Over the course of a week, I taste a bunch of wine, usually with friends, and almost always with my wife. Here are some of the wines we tasted over the past few weeks. These are wines that were not sent as samples—in most cases, I actually paid for these wines (although a few have been given as gifts).
NV André Clouet Champagne Silver Brut Nature, France: Retail $50. 100% Bouzy Grand Cru Pinot Noir. Zero Dosage. It has been a minute or two since I last coaxed a cork out of a bottle of this wine and that is too bad as this is fantastic. Dark in the glass with an intense golden color. There is a heavy caramelized, honeyed, and even slightly oxidized note, suggesting that this wine has been in the bottle for a good while. I am also picking up some rich, baked apple—almost a Taste Tatin thing going on here. Yowza. The palate is deceptive as the nose suggests a sweet, candied fruit. But no. This is completely dry (it is a Brut Nature after all—no sugar added) but there is also plenty of fruit—think that Tarte Tatin, caramelization, and biscuity goodness but without the sweetness. Whoa. This is really gangbusters and a steal at the price (I think I paid under forty bucks).I could drink this forever. Maybe longer. Outstanding. 94 Points.
2014 Benovia Chardonnay Russian River Valley, Sonoma County, CA: Retail $35. Another bottle, another fantastic experience. Sure, it’s buttery and oaky but it is also fruity and balanced. This wine teeters on the fence between Old World magnificence and New World opulence. Yowza. Golden pear, mineral, luscious in the glass. Almost a Whoa right there. The palate is nothing short of delightful: fruit, vanilla, subtle oak. OK, whoa. I have been a fan of Benovia since the beginning (2006 vintage?) and this is precisely why: good fruit, tasty tartness, balance. Whoa.. Outstanding. 93 Points.
NV Domaine Chandon Rosé, California: Retail $24. 73% Chardonnay, 26% Pinot Noir, 1% Pinot Meunier. Another “good” bottle here, that might benefit from a bit less sugar in the dosage. A bit on the dark side, at least as rosé sparklers go, with a fruity and somewhat floral nose. The palate is initially a bit sweet (the dosage is 10g/l, which is relatively high), but also quite fruity with a nice level of tartness. I picked this up for about $15, which seems about right. Still, great fruit, plenty of sparkle, one of the better values in sparkling wine. Outstanding. 93 Points.
NV Philippe Gonet Champagne Brut Réserve, France: Retail $50. 60% Pinot Noir, 30% Chardonnay, 10% Meunier. It has been almost a year since I last popped a cork of this wine that I received from Last Bottle, and I think this has improved over the last 12 months. This bottle seems both yeastier and creamier than I remember, which are both positives, for sure. Add to that the rich tree fruit, fervent sparkle, and slightly oxidized aspect, yeah. Whoa. Slightly golden in the glass with plenty of toasty, yeasty notes as well as a bit of citrus and marzipan. Tart, fruity, yeasty, and tons of loveliness on the palate. Close to a Whoa. Yet another Pinot Noir-dominate wine that just lights up my Christmas tree, so to speak. Outstanding. 93 Points.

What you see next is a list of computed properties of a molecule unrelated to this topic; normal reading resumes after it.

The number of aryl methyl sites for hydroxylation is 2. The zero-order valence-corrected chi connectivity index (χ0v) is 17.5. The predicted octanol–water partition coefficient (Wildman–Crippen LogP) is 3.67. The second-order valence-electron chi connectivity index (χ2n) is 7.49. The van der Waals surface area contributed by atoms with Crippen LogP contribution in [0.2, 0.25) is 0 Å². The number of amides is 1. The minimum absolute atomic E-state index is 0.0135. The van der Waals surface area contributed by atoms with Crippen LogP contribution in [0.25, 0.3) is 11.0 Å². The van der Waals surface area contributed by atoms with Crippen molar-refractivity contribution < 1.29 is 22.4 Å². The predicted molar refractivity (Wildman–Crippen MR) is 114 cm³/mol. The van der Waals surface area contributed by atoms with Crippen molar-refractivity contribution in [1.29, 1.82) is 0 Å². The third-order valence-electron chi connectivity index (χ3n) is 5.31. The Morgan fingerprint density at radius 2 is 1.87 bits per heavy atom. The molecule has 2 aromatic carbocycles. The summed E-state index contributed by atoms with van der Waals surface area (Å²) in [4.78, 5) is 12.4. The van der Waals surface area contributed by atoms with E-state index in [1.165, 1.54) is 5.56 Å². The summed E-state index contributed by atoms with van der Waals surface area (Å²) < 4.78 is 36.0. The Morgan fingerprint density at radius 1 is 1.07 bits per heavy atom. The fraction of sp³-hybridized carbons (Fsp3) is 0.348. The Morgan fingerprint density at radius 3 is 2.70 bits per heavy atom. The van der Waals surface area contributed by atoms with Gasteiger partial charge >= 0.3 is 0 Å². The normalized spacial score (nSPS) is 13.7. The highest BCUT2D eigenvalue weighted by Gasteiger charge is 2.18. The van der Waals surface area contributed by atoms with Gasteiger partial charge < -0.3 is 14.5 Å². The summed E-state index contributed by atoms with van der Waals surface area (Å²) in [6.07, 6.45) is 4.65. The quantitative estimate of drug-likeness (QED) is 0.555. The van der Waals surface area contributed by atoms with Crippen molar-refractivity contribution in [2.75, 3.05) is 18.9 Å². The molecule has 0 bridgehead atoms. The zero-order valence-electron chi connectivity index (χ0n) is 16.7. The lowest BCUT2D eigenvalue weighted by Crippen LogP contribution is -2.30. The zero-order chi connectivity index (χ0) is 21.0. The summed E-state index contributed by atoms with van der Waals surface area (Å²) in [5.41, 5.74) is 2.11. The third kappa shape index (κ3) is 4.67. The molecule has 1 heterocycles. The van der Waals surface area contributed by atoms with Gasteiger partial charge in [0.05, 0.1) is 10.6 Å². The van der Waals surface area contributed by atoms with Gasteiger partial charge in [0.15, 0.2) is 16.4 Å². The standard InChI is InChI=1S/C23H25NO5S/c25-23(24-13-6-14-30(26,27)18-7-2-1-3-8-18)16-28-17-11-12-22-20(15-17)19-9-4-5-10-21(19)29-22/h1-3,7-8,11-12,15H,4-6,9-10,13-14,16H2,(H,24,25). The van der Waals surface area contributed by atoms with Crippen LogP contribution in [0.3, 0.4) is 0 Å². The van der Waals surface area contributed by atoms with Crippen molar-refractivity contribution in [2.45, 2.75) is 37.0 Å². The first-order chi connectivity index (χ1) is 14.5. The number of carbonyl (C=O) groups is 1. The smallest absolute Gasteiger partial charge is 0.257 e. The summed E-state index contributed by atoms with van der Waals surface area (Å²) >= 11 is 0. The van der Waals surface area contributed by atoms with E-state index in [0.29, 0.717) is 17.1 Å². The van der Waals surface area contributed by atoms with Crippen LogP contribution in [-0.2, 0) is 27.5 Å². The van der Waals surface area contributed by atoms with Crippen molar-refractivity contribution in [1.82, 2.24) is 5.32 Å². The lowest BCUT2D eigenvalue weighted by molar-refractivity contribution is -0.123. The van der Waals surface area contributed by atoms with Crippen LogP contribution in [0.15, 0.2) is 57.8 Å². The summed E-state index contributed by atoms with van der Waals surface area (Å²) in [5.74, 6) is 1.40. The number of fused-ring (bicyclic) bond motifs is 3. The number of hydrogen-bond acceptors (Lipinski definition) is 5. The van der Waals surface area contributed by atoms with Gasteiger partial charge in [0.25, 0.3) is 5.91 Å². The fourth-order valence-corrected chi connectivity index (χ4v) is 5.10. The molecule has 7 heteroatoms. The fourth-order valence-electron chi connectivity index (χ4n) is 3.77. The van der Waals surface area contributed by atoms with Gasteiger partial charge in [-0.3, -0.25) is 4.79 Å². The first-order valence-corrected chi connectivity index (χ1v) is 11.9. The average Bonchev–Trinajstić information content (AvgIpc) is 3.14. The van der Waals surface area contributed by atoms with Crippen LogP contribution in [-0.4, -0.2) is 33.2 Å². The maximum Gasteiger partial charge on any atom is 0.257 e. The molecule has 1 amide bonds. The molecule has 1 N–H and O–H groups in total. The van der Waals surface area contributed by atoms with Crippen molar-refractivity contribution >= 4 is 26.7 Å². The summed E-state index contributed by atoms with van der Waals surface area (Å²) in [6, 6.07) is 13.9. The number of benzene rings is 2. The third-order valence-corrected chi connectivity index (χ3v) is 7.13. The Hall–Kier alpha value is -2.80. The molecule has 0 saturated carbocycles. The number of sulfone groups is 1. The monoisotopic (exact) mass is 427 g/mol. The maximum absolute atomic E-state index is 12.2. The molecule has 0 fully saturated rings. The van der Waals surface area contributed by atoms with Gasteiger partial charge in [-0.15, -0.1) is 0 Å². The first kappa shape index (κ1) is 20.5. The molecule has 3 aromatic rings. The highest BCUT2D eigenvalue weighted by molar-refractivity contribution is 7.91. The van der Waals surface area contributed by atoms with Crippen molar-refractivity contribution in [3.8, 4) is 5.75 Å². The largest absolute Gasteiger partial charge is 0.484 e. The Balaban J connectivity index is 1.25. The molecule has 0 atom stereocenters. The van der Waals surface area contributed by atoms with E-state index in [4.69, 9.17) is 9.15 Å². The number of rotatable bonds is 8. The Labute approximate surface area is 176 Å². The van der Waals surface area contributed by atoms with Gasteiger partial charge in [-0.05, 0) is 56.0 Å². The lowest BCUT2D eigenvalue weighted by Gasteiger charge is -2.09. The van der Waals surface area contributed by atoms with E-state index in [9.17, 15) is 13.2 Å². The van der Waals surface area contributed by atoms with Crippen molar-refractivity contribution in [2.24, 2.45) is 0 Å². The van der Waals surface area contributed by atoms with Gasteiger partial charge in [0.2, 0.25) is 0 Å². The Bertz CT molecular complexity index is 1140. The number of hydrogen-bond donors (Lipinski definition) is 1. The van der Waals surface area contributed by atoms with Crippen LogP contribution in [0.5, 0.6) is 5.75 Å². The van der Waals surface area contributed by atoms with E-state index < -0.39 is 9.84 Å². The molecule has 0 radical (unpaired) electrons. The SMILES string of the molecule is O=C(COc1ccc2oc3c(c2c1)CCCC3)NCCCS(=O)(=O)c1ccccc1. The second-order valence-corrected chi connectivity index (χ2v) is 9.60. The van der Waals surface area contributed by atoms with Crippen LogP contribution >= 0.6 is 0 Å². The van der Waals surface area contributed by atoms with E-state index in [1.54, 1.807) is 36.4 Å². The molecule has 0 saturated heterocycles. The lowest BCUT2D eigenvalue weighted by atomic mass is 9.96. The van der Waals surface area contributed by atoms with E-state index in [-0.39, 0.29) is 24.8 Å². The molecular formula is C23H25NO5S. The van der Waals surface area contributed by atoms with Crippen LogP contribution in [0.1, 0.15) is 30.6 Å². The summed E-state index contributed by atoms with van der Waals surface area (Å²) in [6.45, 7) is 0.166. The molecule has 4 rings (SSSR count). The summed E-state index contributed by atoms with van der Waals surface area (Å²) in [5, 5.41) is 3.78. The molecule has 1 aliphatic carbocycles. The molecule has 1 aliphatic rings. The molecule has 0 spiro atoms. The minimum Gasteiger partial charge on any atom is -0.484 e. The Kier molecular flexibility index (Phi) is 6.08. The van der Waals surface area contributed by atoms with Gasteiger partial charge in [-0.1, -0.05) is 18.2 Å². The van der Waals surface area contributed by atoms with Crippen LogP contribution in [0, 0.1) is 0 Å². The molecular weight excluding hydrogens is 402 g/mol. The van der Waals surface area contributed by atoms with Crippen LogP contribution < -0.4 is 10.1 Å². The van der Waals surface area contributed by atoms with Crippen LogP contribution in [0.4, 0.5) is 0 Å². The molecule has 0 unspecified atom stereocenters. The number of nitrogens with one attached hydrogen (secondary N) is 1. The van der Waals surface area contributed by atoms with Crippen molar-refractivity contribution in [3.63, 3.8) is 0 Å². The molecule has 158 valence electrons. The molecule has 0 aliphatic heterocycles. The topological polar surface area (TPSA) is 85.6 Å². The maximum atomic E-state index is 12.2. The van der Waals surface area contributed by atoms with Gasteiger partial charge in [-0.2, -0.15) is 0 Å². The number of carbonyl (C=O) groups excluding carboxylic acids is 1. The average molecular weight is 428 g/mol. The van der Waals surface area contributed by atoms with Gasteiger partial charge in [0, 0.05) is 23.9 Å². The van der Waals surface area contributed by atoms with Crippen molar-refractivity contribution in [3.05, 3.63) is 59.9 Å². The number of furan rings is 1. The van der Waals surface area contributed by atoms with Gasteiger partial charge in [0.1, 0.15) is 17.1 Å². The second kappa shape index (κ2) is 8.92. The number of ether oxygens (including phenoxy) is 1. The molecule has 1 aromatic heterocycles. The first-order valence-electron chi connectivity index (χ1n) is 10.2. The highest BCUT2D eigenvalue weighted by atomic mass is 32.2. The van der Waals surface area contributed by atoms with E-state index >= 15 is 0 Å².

NV Nicolas Maillart Champagne Premier Cru Platine, France: Retail $40. Disgorged July, 2018. It has been a year and a half since I have opened a bottle of this wine. Why? I am not sure, but it my be what is printed on the back label: “78% Pinot Noir, 16% Chardonnay, 8% Meunier.” Being a math geek, it is one of my pet peeves. Cringe. Worthy. But hey, the contents are fantastic, almost as if they put in a 102% effort with this wine. Straw colored with golden accents. Honeyed apple, dried apricot, vanilla wafer, yeasty on the nose while the palate is on the dry side of Brut, initially quite tart with some lemon zest, a biscuity goodness, and a lengthy finish. Very nice. Excellent. 92 Points.
NV Remy Massin & Fils Champagne Brut Rosé, France: Retail $50. 85% Pinot Noir, 15% Chardonnay. Purchased from www.invino.com last November, this is the third bottle we’ve opened and after being a bit underwhelmed by the first cork popped, and rather wowed by the second, this would serve as a bit of a tie-breaker. Luckily, this resembled that second bottle and was pretty gangbusters. Fairly dark in color for a rosé champagne with aromas of fresh red berries (cherry, strawberry) and just a touch of fresh croissant. The palate is quite fruity, even really fruity but balanced by a zingy tartness and some yeasty goodness. One bottle left. Fingers crossed. Excellent. 91 Points.
WINE OF THE WEEK: Last week, I wrote the following in this space: “Looking over the notes from this week, it is abundantly clear that we drink a lot of champagne. Why? Why not? Not only is it fantastic on its own, it is also the most versatile wine when it comes to food pairings.” I then rambled on a bit, citing a few of our favorite pairings from oysters (classic) to steak (not so mainstream). I even took a bit of a shot at the Champenois (the inhabitants of the region) for successfully pigeon-holing the wine as one for celebrations. While all of that remains true, there is another reason that we consume Teslaloads of sparkling wine, particularly this time of year. It is freaking hot in Texas in the summer and the least appealing wine I can think of is a heavy, tannin-laden Cabernet when it is one hundred stinking degrees outside. But a cool glass of bubbles? That is certainly the ticket. And this week, the André Clouet Champagne Silver Brut Nature was the best of the week.
What was/were your Wine(s) of the Week?